When a bank takes deposits onto its own balance sheet, it acquires possession of them and owes a debt to its depositors. Its balance sheet liabilities consist of the bank’s capital and what is owed to depositors and other creditors. Matching these liabilities are the bank’s total assets. The ratio between the bank’s own capital and its depositor liabilities is easily varied by the bank’s management. Technically, this can be done in one of two ways. Either a loan account with a matching deposit are created for a customer, so that the loan is offset by the deposit. Alternatively, a loan facility is made available, creating deposits as it is drawn down. Any imbalances at an individual bank are made up by deposits drawn from payments by other banks, or by borrowing from other banks through wholesale money markets.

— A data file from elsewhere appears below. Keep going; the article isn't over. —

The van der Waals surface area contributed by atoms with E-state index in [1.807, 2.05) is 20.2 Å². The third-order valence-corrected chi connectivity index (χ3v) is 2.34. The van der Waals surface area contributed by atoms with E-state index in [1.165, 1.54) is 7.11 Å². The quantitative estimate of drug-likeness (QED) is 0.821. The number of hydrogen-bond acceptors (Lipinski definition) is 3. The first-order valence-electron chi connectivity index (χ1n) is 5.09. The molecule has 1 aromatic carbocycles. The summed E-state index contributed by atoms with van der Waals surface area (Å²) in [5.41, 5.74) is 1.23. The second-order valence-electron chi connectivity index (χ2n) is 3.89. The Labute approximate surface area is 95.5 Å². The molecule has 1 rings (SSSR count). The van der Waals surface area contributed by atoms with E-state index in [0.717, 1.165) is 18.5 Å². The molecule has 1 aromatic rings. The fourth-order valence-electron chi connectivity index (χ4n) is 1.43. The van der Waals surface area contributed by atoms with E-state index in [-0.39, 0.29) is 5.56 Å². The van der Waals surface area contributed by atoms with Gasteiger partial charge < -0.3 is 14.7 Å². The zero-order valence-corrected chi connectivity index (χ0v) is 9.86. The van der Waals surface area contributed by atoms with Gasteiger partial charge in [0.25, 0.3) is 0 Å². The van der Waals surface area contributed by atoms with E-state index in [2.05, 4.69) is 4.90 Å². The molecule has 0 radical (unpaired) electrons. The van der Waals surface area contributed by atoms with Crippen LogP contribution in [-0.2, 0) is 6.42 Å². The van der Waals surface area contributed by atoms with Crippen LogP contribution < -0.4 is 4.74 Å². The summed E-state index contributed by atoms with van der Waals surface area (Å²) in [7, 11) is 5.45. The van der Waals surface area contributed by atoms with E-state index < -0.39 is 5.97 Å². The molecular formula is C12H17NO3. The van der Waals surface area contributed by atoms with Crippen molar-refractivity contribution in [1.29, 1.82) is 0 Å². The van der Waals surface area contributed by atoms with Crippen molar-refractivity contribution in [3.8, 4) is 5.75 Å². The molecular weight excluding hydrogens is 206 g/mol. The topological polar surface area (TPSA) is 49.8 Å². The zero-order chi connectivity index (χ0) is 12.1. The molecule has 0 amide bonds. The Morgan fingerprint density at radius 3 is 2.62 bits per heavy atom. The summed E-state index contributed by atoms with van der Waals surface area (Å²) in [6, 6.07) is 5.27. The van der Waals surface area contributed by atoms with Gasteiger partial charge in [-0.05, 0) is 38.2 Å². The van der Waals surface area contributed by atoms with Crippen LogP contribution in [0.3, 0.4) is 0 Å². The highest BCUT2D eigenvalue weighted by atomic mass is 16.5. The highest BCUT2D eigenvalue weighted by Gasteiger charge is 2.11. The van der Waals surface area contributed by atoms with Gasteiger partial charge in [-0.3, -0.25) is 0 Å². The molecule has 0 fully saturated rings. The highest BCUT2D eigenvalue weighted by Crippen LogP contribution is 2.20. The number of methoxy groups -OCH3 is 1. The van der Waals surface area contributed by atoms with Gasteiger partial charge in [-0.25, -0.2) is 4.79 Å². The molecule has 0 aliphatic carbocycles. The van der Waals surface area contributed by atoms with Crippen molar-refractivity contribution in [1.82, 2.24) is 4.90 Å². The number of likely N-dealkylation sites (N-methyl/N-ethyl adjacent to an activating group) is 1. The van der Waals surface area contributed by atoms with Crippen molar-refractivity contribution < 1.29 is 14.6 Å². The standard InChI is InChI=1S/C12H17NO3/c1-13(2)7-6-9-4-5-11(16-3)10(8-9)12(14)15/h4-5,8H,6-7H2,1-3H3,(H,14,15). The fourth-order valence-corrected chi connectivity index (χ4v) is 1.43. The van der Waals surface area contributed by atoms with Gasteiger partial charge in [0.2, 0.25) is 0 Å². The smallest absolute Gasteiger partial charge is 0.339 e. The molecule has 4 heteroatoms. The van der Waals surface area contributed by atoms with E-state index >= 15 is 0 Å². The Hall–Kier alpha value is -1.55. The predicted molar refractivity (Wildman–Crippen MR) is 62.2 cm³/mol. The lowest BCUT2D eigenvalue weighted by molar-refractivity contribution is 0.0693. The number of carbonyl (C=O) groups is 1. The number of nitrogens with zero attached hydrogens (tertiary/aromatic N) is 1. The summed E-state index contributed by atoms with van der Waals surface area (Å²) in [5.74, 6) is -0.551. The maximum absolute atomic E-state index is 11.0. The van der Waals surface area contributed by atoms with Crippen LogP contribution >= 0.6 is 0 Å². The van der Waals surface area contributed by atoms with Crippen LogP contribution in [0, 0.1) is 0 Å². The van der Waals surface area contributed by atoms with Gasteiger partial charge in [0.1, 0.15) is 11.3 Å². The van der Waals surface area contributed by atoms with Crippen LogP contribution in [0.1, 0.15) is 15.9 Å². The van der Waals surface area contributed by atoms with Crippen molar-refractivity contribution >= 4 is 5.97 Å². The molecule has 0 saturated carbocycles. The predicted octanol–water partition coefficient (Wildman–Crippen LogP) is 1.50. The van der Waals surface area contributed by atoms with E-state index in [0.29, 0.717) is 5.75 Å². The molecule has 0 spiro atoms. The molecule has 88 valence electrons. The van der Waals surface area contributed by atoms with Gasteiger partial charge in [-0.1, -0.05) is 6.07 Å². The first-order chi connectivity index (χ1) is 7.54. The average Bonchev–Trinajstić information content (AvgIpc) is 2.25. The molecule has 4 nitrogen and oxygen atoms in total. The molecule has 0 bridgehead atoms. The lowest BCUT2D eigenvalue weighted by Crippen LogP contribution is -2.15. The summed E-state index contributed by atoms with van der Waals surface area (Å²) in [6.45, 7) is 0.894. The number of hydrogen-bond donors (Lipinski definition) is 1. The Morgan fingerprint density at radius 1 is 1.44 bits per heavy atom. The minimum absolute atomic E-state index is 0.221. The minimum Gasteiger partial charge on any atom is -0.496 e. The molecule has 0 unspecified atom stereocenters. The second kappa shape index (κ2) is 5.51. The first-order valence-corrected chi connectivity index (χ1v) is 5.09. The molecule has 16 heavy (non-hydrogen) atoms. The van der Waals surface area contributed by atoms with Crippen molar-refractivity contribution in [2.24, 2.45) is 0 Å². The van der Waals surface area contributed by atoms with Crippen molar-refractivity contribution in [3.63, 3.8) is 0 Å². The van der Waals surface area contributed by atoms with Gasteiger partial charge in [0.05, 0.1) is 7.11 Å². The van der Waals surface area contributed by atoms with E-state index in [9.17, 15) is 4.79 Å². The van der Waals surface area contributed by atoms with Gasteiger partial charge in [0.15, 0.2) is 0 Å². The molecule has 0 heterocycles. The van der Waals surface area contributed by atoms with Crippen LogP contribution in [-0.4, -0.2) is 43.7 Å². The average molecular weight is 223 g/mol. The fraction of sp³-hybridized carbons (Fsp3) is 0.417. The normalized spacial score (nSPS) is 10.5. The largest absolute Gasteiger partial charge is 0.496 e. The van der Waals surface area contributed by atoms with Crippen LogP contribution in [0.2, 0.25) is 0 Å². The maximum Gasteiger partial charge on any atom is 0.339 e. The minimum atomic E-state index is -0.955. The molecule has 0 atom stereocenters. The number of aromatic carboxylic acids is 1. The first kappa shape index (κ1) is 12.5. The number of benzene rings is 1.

Therefore, a bank can use possession of customer deposits to extend credit of its own creation. By expanding its balance sheet in this way, the gross income arising from the difference between loan charges and interest paid on deposits increases the ratio of earnings to the bank’s capital.
Equally, borrowers and depositors can cause the bank’s balance sheet to contract by the simple expedient of paying down their obligations, reducing their deposits. If a bank is to maintain an expanded balance sheet, it must repetitively find new business. Consequently, there is an inbuilt bias in favour of continual expansion of bank balance sheets and therefore of bank credit. But the expansion of credit distorts the price structure in the economy, lowering the cost of borrowing and discouraging savers from saving by reducing the time preference value of money.
Over time, an economy driven by bank credit expansion will move from being savings-driven, where investment capital for the wider economy is funded out of past profits and earnings retained as savings, to being driven by the creation of debt and matching deposits.